Municipal elections in Turkey: Opposition on track for victory in Istanbul and Ankara

The polls favored the opposition mayors of Istanbul and the capital, Ankara, who are facing an economic crisis that is hitting families.

In 33% of ballot boxes counted at 8:00pm local time (5:00pm GMT), Istanbul's outgoing CHP (Social Democrat) Mayor Ekrem Imamoglu won 49.7% of the vote, against 41.5%. The ruling party AKP Also in Ankara, CHP Mayor Mansur Yavas was re-elected with 57.1% of the vote and 35.6% of the vote after 15.4% of the ballot boxes were counted.

President Recep Tayyip Erdogan, who has been in power for more than two decades, has thrown his full weight into the campaign, especially in Istanbul, the country's economic and cultural capital, where he was mayor in the 1990s and became the opposition in 2019.

But his commitment seems insufficient, given the first results.

As the head of the country's largest city, Mr. A re-election of Imamoglu would put him in the race for the 2028 presidential election.

The outgoing mayor preferred to be cautious: “We are pleased with the picture in front of us, but we are waiting for the full results,” Mr. Imamoglu told reporters on Sunday evening.

In the political capital Ankara, another CHP heavyweight, Mansur Yavas, is heading for a comfortable re-election with 56.3% of the vote with 12.4% of ballot boxes counted. In the country's third city, Izmir (West) – a stronghold of the Social Democratic Party – its candidate is also leading by a wide margin.

“We need a balance at least at the local level against the government,” Serhan Solak, a 56-year-old Ankara resident who came to vote for Mansur Yavas, told AFP on Sunday morning.

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Elsewhere in the country, AKP candidates are leading the race in President Erdogan's strongholds of Anatolia (Konya, Kayseri, Erzurum) and the Black Sea (Rise, Trabzon) as expected. The Kurdish DEM party won major cities in the southeast, including Diyarbakır, the unofficial capital of Turkey's Kurds, with a Kurdish majority.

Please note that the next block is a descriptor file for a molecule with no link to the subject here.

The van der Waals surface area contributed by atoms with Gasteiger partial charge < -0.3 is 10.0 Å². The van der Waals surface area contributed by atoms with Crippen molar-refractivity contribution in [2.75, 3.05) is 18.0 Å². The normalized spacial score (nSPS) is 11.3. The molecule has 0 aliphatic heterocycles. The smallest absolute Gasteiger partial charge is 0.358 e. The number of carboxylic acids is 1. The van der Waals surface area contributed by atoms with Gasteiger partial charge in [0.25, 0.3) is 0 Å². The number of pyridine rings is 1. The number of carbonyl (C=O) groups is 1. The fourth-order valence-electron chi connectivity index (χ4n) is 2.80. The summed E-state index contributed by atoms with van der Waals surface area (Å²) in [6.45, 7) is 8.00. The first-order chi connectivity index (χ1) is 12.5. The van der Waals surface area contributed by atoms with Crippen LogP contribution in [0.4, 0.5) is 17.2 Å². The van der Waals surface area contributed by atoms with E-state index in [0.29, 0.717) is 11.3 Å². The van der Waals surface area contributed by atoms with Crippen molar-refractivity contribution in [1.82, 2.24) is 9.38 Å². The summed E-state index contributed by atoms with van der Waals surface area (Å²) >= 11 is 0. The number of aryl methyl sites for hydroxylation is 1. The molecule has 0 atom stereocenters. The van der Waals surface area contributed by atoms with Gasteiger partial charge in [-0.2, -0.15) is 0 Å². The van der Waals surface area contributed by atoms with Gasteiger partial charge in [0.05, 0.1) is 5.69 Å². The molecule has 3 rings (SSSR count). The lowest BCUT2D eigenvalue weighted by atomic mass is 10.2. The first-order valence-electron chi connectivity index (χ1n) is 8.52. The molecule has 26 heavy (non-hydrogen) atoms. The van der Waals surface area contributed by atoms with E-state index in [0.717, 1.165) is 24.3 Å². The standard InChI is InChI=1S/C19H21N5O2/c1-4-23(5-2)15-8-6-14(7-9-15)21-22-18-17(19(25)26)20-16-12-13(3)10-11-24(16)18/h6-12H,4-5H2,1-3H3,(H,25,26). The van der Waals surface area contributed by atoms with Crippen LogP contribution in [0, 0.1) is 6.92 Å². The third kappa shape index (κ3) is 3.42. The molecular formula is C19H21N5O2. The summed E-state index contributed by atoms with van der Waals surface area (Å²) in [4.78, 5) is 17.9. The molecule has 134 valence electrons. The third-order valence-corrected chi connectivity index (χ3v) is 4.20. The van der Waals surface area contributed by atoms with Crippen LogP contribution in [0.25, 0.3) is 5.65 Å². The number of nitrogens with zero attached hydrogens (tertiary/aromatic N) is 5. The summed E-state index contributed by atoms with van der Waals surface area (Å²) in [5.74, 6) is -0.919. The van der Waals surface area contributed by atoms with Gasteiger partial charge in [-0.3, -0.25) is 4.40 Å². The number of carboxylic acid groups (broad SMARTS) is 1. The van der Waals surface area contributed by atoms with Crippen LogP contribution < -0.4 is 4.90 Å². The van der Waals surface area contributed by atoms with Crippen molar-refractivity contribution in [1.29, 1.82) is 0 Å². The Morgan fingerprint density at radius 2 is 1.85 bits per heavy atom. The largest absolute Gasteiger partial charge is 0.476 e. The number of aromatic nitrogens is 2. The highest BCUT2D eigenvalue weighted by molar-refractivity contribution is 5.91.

– 2028 War –

A polling station in Istanbul, Sunday March 31, 2024

©AFP

Throughout the campaign, President Erdogan held two or three meetings a day, benefiting from unlimited time off.

A new defeat for his Justice and Development Party (AKP, Islamic-conservative) in Istanbul will have serious consequences for the head of state.

Adjacent to the city, he re-held the 2019 municipal elections there, and in a second poll organized three months later, Mr. Imamoglu saw himself win again, suffering his worst electoral setback since coming to power as prime minister in 2003.

The mayor of Istanbul, a subscriber to the platform of Turks' favorite political figures, continues to cast himself as a direct rival to the head of state, whom he portrays as a “part-time mayor” who has swallowed him up with his nationalistic ambitions. .

A win on Sunday evening will strengthen his aura.

Istanbul's opposition mayor Ekrem Imamoglu came to vote with his wife and two sons.

©AFP

The next presidential race could be played out between two men who share common Black Sea origins and the same passion for football.

The 70-year-old head of state confirmed in early March that the elections would be his “last”, suggesting he would leave power in 2028.

Unless the constitution is revised to provide for fresh nomination.

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